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Zhang, "Xie Jin: A microcosm of Socialist China before 1980," 1995
Li-hui Zhang, Ph.D.
Filmmaking in China has, like a barometer, reflected the changes in the political and social climate of the nation. The career of the most prestigious film director in China, Xie Jin, has been the most sensitive instance of this barometric function, precisely registering the complex political campaigns of the post-liberation era. In his work, he synthesized several aesthetic traditions: the dominant aesthetic visions of Chinese Revolutionary-Realism and Revolutionary-Romance, themselves adaptations of Soviet Socialist Realism; and Chinese melodrama, a generic heritage with which he combined the influences of Hollywood and Italian Neo-realism. Generally acknowledged in China as a master of melodrama, Xie Jin used the genre most impressively in his portrayal of women. Given these achievements, Xie Jin and his work are the key to an understanding of the mainstream of Chinese cinema, the influence of foreign cinematic forms upon it, and its relation to the politics of the People's Republic of China before 1980.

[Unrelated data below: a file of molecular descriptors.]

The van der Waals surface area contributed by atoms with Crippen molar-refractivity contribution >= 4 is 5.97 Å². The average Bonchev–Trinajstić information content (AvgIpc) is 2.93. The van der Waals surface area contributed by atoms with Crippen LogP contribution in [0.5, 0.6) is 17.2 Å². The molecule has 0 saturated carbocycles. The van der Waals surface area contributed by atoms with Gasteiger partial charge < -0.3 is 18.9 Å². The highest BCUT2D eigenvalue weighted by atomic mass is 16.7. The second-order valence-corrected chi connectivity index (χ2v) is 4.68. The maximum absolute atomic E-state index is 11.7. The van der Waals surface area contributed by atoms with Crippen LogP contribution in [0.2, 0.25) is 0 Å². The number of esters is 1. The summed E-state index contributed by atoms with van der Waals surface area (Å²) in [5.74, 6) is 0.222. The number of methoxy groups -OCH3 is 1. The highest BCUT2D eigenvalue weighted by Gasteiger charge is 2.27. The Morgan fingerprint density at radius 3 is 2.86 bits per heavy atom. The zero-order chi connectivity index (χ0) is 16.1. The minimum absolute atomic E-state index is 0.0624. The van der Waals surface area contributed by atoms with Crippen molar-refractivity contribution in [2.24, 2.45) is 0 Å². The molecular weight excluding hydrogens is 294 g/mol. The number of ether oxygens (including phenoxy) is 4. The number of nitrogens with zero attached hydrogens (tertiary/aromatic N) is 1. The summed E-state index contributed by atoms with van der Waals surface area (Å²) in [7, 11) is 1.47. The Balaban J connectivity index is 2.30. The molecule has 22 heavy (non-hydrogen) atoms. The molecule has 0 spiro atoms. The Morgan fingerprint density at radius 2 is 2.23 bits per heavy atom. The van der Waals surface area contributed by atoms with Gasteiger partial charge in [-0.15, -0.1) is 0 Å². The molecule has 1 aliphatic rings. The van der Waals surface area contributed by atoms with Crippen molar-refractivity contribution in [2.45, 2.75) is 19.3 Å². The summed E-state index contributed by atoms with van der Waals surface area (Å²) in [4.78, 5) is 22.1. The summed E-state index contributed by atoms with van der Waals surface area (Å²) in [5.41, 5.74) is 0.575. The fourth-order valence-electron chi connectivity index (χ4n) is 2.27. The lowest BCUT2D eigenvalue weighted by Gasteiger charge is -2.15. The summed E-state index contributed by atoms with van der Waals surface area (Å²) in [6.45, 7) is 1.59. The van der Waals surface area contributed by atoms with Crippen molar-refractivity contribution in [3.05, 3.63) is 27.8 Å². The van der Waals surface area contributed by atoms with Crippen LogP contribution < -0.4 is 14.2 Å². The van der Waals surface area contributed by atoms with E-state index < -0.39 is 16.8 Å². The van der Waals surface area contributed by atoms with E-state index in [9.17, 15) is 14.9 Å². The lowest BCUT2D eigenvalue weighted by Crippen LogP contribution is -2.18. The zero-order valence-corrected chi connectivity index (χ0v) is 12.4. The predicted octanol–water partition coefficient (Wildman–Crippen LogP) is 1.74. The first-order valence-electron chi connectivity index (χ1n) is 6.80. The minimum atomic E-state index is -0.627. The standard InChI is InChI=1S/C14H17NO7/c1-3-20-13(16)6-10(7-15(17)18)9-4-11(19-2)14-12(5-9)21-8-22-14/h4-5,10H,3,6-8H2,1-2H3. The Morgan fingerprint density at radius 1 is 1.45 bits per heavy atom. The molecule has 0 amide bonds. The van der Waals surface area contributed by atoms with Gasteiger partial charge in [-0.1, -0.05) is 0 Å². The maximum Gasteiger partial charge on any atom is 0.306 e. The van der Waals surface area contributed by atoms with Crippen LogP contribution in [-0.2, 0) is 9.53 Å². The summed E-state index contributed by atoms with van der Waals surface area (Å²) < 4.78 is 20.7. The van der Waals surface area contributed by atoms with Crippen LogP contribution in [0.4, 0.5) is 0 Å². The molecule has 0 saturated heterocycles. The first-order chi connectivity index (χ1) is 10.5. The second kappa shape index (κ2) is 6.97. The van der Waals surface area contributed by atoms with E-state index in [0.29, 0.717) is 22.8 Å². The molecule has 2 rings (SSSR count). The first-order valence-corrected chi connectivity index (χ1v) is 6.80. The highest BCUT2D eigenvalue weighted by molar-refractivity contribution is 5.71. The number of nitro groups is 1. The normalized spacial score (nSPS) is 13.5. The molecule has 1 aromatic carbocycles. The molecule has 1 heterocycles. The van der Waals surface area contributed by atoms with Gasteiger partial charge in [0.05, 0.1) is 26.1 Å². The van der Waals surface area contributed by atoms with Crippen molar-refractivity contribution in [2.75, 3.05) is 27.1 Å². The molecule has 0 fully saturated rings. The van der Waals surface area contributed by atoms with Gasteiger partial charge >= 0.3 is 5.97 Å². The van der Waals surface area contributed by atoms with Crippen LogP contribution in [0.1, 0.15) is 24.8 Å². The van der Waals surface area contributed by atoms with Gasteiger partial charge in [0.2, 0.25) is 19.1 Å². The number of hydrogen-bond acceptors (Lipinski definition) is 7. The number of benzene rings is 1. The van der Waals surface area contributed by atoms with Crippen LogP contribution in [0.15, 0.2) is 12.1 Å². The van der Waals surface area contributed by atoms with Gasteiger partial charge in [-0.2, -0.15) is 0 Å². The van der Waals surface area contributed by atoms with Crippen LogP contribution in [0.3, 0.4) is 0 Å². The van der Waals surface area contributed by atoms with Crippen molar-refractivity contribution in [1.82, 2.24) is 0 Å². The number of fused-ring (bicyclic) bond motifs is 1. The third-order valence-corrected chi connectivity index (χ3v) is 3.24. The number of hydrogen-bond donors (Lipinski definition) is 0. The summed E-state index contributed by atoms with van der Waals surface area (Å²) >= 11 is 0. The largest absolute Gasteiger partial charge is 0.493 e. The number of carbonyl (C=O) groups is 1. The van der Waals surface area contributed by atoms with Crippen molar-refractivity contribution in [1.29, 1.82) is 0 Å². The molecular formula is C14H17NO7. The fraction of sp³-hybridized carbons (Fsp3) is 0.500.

The research in this dissertation synthesizes a multiple-disciplinary understanding of cinema by constructing its arguments in broad social, political, cultural and stylistic contexts. The topics explored include: the impact of Chinese politics and social changes on Xie Jin's artistic practices; the introduction and transformation in China of Soviet Socialist Realist cinema and theory, as well as its influence on the director; the cultural and ideological implication of gender representation in Xie Jin's films; and an exploration of the historical and stylistic synthesis Xie Jin produced by adapting the conventions of both Hollywood and Italian Neo-realism. The research concludes with a historical materialist analysis of the relation between Xie Jin and his social context; like all artists, he was able to re-present in his work only the vision that his historical experience presented to him.
Advisor: James, David
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